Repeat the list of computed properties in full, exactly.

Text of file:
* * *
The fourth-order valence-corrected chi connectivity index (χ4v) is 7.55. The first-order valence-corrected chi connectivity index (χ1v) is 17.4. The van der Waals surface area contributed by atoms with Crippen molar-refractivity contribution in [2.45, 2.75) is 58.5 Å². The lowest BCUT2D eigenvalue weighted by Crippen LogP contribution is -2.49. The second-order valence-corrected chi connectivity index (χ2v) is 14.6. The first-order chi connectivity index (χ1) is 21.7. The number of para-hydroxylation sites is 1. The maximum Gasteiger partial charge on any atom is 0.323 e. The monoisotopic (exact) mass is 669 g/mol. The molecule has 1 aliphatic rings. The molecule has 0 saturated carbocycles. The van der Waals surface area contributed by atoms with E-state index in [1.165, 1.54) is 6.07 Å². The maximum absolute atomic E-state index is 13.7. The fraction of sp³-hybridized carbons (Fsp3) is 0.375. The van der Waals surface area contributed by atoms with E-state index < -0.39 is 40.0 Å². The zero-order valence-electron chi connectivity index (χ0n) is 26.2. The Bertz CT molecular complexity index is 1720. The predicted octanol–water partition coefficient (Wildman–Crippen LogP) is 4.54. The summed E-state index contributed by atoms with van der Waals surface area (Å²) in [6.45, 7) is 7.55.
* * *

The fourth-order valence-corrected chi connectivity index (χ4v) is 7.55. The first-order valence-corrected chi connectivity index (χ1v) is 17.4. The van der Waals surface area contributed by atoms with Crippen molar-refractivity contribution in [2.45, 2.75) is 58.5 Å². The lowest BCUT2D eigenvalue weighted by Crippen LogP contribution is -2.49. The second-order valence-corrected chi connectivity index (χ2v) is 14.6. The first-order chi connectivity index (χ1) is 21.7. The number of para-hydroxylation sites is 1. The maximum Gasteiger partial charge on any atom is 0.323 e. The monoisotopic (exact) mass is 669 g/mol. The molecule has 1 aliphatic rings. The molecule has 0 saturated carbocycles. The van der Waals surface area contributed by atoms with E-state index in [1.165, 1.54) is 6.07 Å². The maximum absolute atomic E-state index is 13.7. The fraction of sp³-hybridized carbons (Fsp3) is 0.375. The van der Waals surface area contributed by atoms with E-state index < -0.39 is 40.0 Å². The zero-order valence-electron chi connectivity index (χ0n) is 26.2. The Bertz CT molecular complexity index is 1720. The predicted octanol–water partition coefficient (Wildman–Crippen LogP) is 4.54. The summed E-state index contributed by atoms with van der Waals surface area (Å²) in [6.45, 7) is 7.55.